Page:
QuoteOriginally posted by Na Horuk Quote
Both cameras, crop and film, will give you the same ISO and shutter speed
Are you sure about that? See this Tony Northrup video from around the 8 minutes mark:

Last edited by marcusBMG; 10-09-2014 at 06:54 AM.
10-09-2014, 06:21 AM   #19
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While the math is correct, this only matters if you care about shooting wide apertures, in that case yes FF is cheaper. For light gathering purposes, a 70-200/2.8 in APSC really does act like 105-300/f2.8. There are alot of photographers that shoot mostly stopped down, they dont care if the DOF of 70-200/2.8 on APSC is like 105-300/4 on FF, since they dont shoot it wide open anyway.

If you shoot stopped down, APSC still has its advantages, it's smaller, gives you more DOF, and cheaper in the longer tele and extreme wide. Both format has its advantages so it's not as clear cut as you think it is. I love FF for the DOF control but it's not something all photographers appreciate.

QuoteQuote:
The claim that thin DOF is the holy goal of photography is nonsense. In fact, 99,999% of all photograph ever taken, and I'm not even exaggregating, has DOF achievable with APS.
+1, I shoot wide open alot but that's just because I prefer it, it doesnt mean it's necessary to make good photos.

QuoteQuote:
The assertion that, say, a 50mm f/2.0 lens on "full frame" would become a 75mm f/3.5 lens on APS-C is just plain wrong.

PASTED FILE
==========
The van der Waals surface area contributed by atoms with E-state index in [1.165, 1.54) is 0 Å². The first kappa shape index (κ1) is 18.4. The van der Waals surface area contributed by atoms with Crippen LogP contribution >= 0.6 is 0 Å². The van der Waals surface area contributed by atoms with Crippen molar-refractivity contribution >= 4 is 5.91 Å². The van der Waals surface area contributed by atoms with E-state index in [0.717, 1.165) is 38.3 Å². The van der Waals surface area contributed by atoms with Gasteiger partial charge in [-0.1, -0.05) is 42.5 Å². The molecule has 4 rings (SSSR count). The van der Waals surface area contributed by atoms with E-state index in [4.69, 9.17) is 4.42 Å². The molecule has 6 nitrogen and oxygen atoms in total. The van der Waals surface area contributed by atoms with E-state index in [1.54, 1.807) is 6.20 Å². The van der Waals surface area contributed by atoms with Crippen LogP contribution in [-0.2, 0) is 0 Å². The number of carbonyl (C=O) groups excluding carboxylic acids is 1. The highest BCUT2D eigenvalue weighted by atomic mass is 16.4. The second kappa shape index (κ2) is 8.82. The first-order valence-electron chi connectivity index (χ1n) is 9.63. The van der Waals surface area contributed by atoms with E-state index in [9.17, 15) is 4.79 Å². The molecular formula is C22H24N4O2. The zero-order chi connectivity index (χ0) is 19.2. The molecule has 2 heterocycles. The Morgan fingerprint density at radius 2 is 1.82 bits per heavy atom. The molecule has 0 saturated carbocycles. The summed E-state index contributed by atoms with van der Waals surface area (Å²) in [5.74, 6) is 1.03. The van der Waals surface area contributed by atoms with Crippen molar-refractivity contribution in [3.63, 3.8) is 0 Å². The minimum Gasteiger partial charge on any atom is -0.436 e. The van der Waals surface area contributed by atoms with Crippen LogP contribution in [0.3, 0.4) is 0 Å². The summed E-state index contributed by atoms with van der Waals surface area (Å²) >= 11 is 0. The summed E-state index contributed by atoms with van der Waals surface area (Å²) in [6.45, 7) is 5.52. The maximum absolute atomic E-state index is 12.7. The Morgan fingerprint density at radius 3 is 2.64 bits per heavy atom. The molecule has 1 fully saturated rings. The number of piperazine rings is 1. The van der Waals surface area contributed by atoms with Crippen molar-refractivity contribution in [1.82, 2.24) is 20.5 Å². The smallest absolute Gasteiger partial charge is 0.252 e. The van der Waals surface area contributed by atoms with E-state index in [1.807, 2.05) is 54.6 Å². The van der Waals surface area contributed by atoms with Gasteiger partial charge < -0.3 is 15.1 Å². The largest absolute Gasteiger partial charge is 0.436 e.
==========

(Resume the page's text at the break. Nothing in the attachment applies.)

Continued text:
For the purposes of DOF control, this is actually true. Only that it's more like 2.8 rather than 3.5. Mounting a 28-75/2.8 on FF is like shooting an (nonexistent) 18-50/2 on APSC for DOF purposes only.. This is why lots of FF people aren't so hot on the Sigma 18-35, we already have lots of 28-70/2.8 for the longest time at the same price or cheaper.


Last edited by Andi Lo; 10-09-2014 at 06:43 AM.
10-09-2014, 06:40 AM - 1 Like   #20
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QuoteOriginally posted by Na Horuk Quote
The difference is only the field of view, you get the same DoF
No, you don't.


QuoteOriginally posted by Na Horuk Quote
Like Sigma with 18-35mm f1.8, or Fuji with 56mm f1.2, 23mm f1.4 and similar lenses.
THIS.

Exactly the point when people talk about equivalence - a smaller sensor *should* afford you some creative options for lens design. Pentax has some success with this in designing great pancake primes by the way.


It isn't irrelevant to talk about equivalence since it is universally understood that there is a "crop factor". Even Pentax implicitly acknowledges this with their zooms - the 50-135mm is curiously close to the old 80-200mm zooms. They fail to mention that 50-135 f/2.8 (a lens likely to be used wide open by the way) is more like a 75-200mm f/4, which isn't nearly as attractive a spec for the price.
10-09-2014, 06:47 AM - 1 Like   #21